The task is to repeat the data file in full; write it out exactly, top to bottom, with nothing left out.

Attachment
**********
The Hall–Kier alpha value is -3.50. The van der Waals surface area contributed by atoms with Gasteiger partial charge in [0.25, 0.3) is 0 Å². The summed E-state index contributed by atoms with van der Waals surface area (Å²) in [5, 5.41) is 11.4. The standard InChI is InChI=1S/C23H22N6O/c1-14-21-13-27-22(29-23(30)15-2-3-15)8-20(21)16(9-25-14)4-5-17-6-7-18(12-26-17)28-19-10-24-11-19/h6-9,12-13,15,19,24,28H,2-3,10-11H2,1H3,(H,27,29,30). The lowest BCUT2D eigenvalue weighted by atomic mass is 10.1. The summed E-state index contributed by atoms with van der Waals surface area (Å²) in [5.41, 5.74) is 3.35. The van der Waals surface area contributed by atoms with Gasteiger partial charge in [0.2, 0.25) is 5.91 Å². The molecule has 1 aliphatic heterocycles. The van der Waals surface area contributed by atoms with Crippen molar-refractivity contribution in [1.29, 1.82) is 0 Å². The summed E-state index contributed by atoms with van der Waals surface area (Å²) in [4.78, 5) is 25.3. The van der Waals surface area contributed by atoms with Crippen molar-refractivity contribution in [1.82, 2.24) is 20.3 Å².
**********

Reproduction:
The Hall–Kier alpha value is -3.50. The van der Waals surface area contributed by atoms with Gasteiger partial charge in [0.25, 0.3) is 0 Å². The summed E-state index contributed by atoms with van der Waals surface area (Å²) in [5, 5.41) is 11.4. The standard InChI is InChI=1S/C23H22N6O/c1-14-21-13-27-22(29-23(30)15-2-3-15)8-20(21)16(9-25-14)4-5-17-6-7-18(12-26-17)28-19-10-24-11-19/h6-9,12-13,15,19,24,28H,2-3,10-11H2,1H3,(H,27,29,30). The lowest BCUT2D eigenvalue weighted by atomic mass is 10.1. The summed E-state index contributed by atoms with van der Waals surface area (Å²) in [5.41, 5.74) is 3.35. The van der Waals surface area contributed by atoms with Gasteiger partial charge in [0.2, 0.25) is 5.91 Å². The molecule has 1 aliphatic heterocycles. The van der Waals surface area contributed by atoms with Crippen molar-refractivity contribution in [1.29, 1.82) is 0 Å². The summed E-state index contributed by atoms with van der Waals surface area (Å²) in [4.78, 5) is 25.3. The van der Waals surface area contributed by atoms with Crippen molar-refractivity contribution in [1.82, 2.24) is 20.3 Å².